Sullivan: There has certainly been a recent increase in investor-state disputes in this sector, though not necessarily resulting from the sector-downturn. Many disputes instead relate to cancellations or alleged violations of contracts, the nationalisation of state resources, the denial and revocation of licences and retroactive regulatory changes. A significant number of recently registered investor-state disputes concern retroactive changes to regulatory regimes affecting renewables. Further, downturns do not necessarily result in a corresponding rise in investor-state disputes – where there exists an especially commercially significant contract, companies will often focus considerable efforts into resolving matters without recourse to arbitration. Transparency has been a contentious issue in this arena for some time. There have recently been a number of initiatives to address this, including the introduction of the UNCITRAL Rules on Transparency, which came into effect in April 2014, and the adoption of the Convention on Transparency in Treaty-based Investor-State Arbitration, which opened for signature in March. Together, this has introduced a more transparent system, whilst retaining safeguards for commercially sensitive information. Benefits for increased transparency are, of course, manifold, including increased legitimacy; recent developments are therefore encouraging.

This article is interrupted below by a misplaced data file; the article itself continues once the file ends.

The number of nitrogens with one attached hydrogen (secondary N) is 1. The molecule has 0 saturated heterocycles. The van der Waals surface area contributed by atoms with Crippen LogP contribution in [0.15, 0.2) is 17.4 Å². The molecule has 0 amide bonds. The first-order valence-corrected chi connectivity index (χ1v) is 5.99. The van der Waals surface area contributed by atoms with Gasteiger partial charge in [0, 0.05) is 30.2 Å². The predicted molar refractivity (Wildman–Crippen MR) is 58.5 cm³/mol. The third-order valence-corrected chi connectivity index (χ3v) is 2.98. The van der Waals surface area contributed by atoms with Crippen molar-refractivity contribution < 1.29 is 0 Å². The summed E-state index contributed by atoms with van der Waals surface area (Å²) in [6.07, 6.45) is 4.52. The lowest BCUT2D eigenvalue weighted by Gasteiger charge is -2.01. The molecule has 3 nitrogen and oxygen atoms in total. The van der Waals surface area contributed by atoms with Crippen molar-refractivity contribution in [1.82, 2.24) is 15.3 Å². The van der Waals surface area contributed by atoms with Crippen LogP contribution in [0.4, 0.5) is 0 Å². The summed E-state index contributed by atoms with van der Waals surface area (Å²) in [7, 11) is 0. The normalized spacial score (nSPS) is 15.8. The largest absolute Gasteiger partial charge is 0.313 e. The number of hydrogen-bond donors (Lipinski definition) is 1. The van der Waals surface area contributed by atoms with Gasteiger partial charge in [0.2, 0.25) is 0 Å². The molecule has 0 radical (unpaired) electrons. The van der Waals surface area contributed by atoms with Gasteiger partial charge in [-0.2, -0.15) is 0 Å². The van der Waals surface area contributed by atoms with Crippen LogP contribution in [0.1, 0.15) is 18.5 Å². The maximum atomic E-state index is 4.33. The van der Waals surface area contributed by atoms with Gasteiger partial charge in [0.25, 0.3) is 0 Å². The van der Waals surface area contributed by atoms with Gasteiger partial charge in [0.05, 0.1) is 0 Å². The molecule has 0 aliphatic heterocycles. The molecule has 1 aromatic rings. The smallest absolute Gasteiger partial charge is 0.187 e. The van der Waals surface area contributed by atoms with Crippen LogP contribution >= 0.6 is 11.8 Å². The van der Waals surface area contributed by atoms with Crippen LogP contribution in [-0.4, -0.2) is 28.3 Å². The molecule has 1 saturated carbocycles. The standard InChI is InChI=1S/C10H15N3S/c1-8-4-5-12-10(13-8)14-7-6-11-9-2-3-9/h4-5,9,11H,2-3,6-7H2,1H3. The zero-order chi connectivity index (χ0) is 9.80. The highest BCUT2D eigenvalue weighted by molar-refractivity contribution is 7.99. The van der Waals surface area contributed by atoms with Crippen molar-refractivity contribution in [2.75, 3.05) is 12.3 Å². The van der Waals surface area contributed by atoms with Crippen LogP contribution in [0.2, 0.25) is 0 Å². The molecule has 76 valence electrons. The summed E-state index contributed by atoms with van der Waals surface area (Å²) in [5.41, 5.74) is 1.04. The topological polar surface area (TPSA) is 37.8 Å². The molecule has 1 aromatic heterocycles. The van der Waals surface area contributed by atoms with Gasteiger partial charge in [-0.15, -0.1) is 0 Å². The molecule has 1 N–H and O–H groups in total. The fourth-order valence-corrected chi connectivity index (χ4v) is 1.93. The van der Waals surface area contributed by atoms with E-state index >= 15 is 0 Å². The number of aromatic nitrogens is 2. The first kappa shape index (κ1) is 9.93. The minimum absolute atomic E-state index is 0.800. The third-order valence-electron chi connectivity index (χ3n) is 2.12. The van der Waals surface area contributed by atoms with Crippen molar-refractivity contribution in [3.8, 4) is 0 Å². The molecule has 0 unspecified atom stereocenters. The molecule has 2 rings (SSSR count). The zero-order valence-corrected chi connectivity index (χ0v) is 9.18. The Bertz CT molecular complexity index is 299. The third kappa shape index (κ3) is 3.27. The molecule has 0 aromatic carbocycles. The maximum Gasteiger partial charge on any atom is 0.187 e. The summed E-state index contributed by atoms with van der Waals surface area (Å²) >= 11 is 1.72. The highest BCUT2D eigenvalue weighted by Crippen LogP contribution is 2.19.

Greeno: There has been a steady increase in the number of investor-state disputes in the past few years. Whilst economic cycles such as the downturn in the energy and natural resources sector may have played a part in this growth, increased awareness of, and reliance on, the investor-state process by market players is likely to be a more significant factor. The emphasis on transparency in investment treaty arbitration by institutions and users of arbitration over the past 10 years has made more information available on investor-state disputes. This has allowed more market players and law firms to incorporate this potential remedy into their investment and dispute resolution planning.